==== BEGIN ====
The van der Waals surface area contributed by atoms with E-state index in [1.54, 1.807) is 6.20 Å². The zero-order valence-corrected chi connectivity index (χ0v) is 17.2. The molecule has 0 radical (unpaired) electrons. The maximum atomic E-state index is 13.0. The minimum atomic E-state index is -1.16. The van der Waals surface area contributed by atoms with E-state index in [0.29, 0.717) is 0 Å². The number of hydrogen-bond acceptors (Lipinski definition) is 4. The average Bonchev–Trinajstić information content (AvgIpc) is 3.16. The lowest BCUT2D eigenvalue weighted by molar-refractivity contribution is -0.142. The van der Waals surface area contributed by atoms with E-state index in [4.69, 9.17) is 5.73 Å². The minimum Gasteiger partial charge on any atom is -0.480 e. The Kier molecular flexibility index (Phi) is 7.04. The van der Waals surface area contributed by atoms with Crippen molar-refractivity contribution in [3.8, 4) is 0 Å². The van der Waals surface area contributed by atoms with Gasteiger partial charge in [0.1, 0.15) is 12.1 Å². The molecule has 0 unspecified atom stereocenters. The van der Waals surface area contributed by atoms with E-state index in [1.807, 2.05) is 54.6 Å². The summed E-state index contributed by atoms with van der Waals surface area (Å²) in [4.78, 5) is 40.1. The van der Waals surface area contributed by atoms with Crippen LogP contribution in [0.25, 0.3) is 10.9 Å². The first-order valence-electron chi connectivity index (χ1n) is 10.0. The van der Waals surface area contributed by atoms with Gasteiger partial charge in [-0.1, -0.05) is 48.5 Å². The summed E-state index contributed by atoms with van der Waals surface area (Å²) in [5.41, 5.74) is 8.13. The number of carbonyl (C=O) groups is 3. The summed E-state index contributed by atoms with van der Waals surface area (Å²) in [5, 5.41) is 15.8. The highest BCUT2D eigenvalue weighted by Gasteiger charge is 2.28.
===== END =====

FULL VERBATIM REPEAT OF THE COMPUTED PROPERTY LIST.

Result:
The van der Waals surface area contributed by atoms with E-state index in [1.54, 1.807) is 6.20 Å². The zero-order valence-corrected chi connectivity index (χ0v) is 17.2. The molecule has 0 radical (unpaired) electrons. The maximum atomic E-state index is 13.0. The minimum atomic E-state index is -1.16. The van der Waals surface area contributed by atoms with E-state index in [0.29, 0.717) is 0 Å². The number of hydrogen-bond acceptors (Lipinski definition) is 4. The average Bonchev–Trinajstić information content (AvgIpc) is 3.16. The lowest BCUT2D eigenvalue weighted by molar-refractivity contribution is -0.142. The van der Waals surface area contributed by atoms with E-state index in [4.69, 9.17) is 5.73 Å². The minimum Gasteiger partial charge on any atom is -0.480 e. The Kier molecular flexibility index (Phi) is 7.04. The van der Waals surface area contributed by atoms with Crippen molar-refractivity contribution in [3.8, 4) is 0 Å². The van der Waals surface area contributed by atoms with Gasteiger partial charge in [0.1, 0.15) is 12.1 Å². The molecule has 0 unspecified atom stereocenters. The van der Waals surface area contributed by atoms with E-state index in [1.807, 2.05) is 54.6 Å². The summed E-state index contributed by atoms with van der Waals surface area (Å²) in [4.78, 5) is 40.1. The van der Waals surface area contributed by atoms with Crippen LogP contribution in [0.25, 0.3) is 10.9 Å². The first-order valence-electron chi connectivity index (χ1n) is 10.0. The van der Waals surface area contributed by atoms with Gasteiger partial charge in [-0.1, -0.05) is 48.5 Å². The summed E-state index contributed by atoms with van der Waals surface area (Å²) in [5.41, 5.74) is 8.13. The number of carbonyl (C=O) groups is 3. The summed E-state index contributed by atoms with van der Waals surface area (Å²) in [5, 5.41) is 15.8. The highest BCUT2D eigenvalue weighted by Gasteiger charge is 2.28.